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Logo of Phnom Penh Post newspaper Phnom Penh Post - Departure Day looms for Tonle Bassac squatters

Departure Day looms for Tonle Bassac squatters

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A family outside their house in Tonle Bassac's Village 14, also known as Sambok Chab, or the Birds' Nest.

A

bout 1,500 families living in Phnom Penh's Tonle Bassac Village 14, who are squatting

on land deemed to belong to Suor Srun Enterprises (SSE), will be removed in March

to a site in Dangkor district, a company representative said.

Khui Chhor, assistant to Suor Pheng, SSE's owner, said the company had bought a 10-hectare

plot of land in Dangkor district, is bulldozing the land and expects to finish next

week.

Chhor said the Dangkor site - 17km outside of Phnom Penh - already has water and

electricity and the company will build toilets and roads and will consider building

a school at a later date. Each family will receive a plot 4 meters by 12 meters on

which to build a house.

"We have reached an agreement between the company and the people in the community,"

Chhor said. "I don't think there will be any change; we have accepted all their

proposals."

He said the Phnom Penh municipality had set up a committee and would call the villagers

within a week for a meeting to divide the land and ask for their final decision.

Hing Sophanara, deputy chief of the Bassac squatter community in Village 14, also

known as Sambok Chab, or the Birds' Nest, said the community and company representatives

met last week; 80 percent of the squatters had agreed to move to the Dangkor location.

He said two big local companies wanted to buy the land from SSE for development,

but were waiting for the squatter community to be moved.

Sophanara said community leaders had visited the land in Dangkor district, west of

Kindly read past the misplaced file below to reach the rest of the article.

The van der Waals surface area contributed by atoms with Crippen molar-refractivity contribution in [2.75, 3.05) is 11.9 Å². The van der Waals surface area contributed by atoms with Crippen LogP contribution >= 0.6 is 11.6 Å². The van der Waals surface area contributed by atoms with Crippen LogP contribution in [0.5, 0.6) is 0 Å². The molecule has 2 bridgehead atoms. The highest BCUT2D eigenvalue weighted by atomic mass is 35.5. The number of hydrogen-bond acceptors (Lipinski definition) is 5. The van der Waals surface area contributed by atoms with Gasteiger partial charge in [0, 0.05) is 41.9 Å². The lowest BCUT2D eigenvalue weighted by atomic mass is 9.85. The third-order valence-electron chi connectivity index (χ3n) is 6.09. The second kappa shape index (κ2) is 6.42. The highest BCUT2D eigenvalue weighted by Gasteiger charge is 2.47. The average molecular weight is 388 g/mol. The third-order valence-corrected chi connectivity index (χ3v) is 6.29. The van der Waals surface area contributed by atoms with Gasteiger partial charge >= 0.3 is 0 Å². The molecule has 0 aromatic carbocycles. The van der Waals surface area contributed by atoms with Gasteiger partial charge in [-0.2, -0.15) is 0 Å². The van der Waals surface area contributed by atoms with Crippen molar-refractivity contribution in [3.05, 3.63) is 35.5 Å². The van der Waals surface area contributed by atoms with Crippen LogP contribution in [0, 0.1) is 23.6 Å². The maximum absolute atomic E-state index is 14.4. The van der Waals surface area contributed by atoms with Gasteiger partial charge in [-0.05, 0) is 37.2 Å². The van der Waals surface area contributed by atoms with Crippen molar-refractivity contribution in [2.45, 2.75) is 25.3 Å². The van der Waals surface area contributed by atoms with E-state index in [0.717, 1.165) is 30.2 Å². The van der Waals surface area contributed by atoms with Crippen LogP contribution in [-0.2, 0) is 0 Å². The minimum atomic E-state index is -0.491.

Chumpo Voan High School, many times and wanted SSE to buy the land and give it to

the inhabitants of Village 14.

"The people here [in Sambok Chab] want to leave soon," he said. "They

don't want to live in fear as they do at the moment. But, he added, "According

to the number of people in the community, SSE needs [to buy and distribute] at least

15 hectares of land."

SSE's Chhor denied the Bassac land was being transferred to any other company. He

said SSE had asked the other companies for help in removing the people from the slum

because the companies had previous experience.

Mong Reththy, General Director of Mong Reththy Group, told the Post last month that

he had plans for the Sambok Chab land, and had talked with SSE's Suor Pheng. Later

he learned that it was very complicated because of the squatters, so he changed his

mind.

Reththy said he had heard that the land had been transferred to Kith Meng, president

of the Chamber of Commerce and owner of Royal Group and Mobitel companies. When contacted

by the Post Kith Meng declined comment.

Mea Sopheap, chief of Sangkat Tonle Bassac, said the people in the community were

waiting for city hall to call them to a meeting, because the people had accepted

the SSE's proposal and the company had already prepared the land.

Pa Socheatevong, deputy governor of Phnom Penh municipality, said the city had not

yet scheduled a meeting.

He said the squatters could not continue to live illegally on somebody else's land,

but it was the city's principle that SSE should find appropriate alternative land

for them.

"The company cannot force them to leave without anything," Pa Socheatevong

said. "They [the company] should find a suitable site that the people can accept."

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